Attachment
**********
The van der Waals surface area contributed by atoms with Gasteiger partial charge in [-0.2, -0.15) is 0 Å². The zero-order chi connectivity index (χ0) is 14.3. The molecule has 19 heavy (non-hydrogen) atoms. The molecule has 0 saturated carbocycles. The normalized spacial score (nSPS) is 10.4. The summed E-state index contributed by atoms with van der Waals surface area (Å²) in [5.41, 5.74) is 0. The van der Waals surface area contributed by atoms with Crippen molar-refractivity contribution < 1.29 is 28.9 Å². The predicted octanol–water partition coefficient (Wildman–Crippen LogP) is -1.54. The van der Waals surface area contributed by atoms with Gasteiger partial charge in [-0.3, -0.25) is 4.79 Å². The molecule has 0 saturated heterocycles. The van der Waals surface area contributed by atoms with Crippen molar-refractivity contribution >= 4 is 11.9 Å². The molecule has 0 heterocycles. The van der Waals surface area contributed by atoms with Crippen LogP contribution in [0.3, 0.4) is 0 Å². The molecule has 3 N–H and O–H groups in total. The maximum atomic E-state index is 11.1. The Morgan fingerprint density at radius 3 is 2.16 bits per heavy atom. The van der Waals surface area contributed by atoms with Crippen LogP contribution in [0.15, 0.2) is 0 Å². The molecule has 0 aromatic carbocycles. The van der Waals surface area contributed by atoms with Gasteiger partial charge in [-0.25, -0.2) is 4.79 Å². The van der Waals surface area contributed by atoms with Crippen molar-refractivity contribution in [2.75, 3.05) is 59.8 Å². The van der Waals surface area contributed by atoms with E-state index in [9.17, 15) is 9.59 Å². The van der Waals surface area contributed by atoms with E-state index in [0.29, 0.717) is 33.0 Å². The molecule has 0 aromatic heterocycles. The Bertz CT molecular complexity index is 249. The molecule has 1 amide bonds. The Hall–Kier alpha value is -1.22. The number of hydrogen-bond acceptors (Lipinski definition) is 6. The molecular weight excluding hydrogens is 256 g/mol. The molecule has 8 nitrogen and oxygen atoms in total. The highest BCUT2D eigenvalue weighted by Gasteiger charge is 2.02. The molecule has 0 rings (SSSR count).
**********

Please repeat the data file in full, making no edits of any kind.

The van der Waals surface area contributed by atoms with Gasteiger partial charge in [-0.2, -0.15) is 0 Å². The zero-order chi connectivity index (χ0) is 14.3. The molecule has 19 heavy (non-hydrogen) atoms. The molecule has 0 saturated carbocycles. The normalized spacial score (nSPS) is 10.4. The summed E-state index contributed by atoms with van der Waals surface area (Å²) in [5.41, 5.74) is 0. The van der Waals surface area contributed by atoms with Crippen molar-refractivity contribution < 1.29 is 28.9 Å². The predicted octanol–water partition coefficient (Wildman–Crippen LogP) is -1.54. The van der Waals surface area contributed by atoms with Gasteiger partial charge in [-0.3, -0.25) is 4.79 Å². The molecule has 0 saturated heterocycles. The van der Waals surface area contributed by atoms with Crippen molar-refractivity contribution >= 4 is 11.9 Å². The molecule has 0 heterocycles. The van der Waals surface area contributed by atoms with Crippen LogP contribution in [0.3, 0.4) is 0 Å². The molecule has 3 N–H and O–H groups in total. The maximum atomic E-state index is 11.1. The Morgan fingerprint density at radius 3 is 2.16 bits per heavy atom. The van der Waals surface area contributed by atoms with Crippen LogP contribution in [0.15, 0.2) is 0 Å². The molecule has 0 aromatic carbocycles. The van der Waals surface area contributed by atoms with Gasteiger partial charge in [-0.25, -0.2) is 4.79 Å². The van der Waals surface area contributed by atoms with Crippen molar-refractivity contribution in [2.75, 3.05) is 59.8 Å². The van der Waals surface area contributed by atoms with E-state index in [9.17, 15) is 9.59 Å². The van der Waals surface area contributed by atoms with E-state index in [0.29, 0.717) is 33.0 Å². The molecule has 0 aromatic heterocycles. The Bertz CT molecular complexity index is 249. The molecule has 1 amide bonds. The Hall–Kier alpha value is -1.22. The number of hydrogen-bond acceptors (Lipinski definition) is 6. The molecular weight excluding hydrogens is 256 g/mol. The molecule has 8 nitrogen and oxygen atoms in total. The highest BCUT2D eigenvalue weighted by Gasteiger charge is 2.02. The molecule has 0 rings (SSSR count).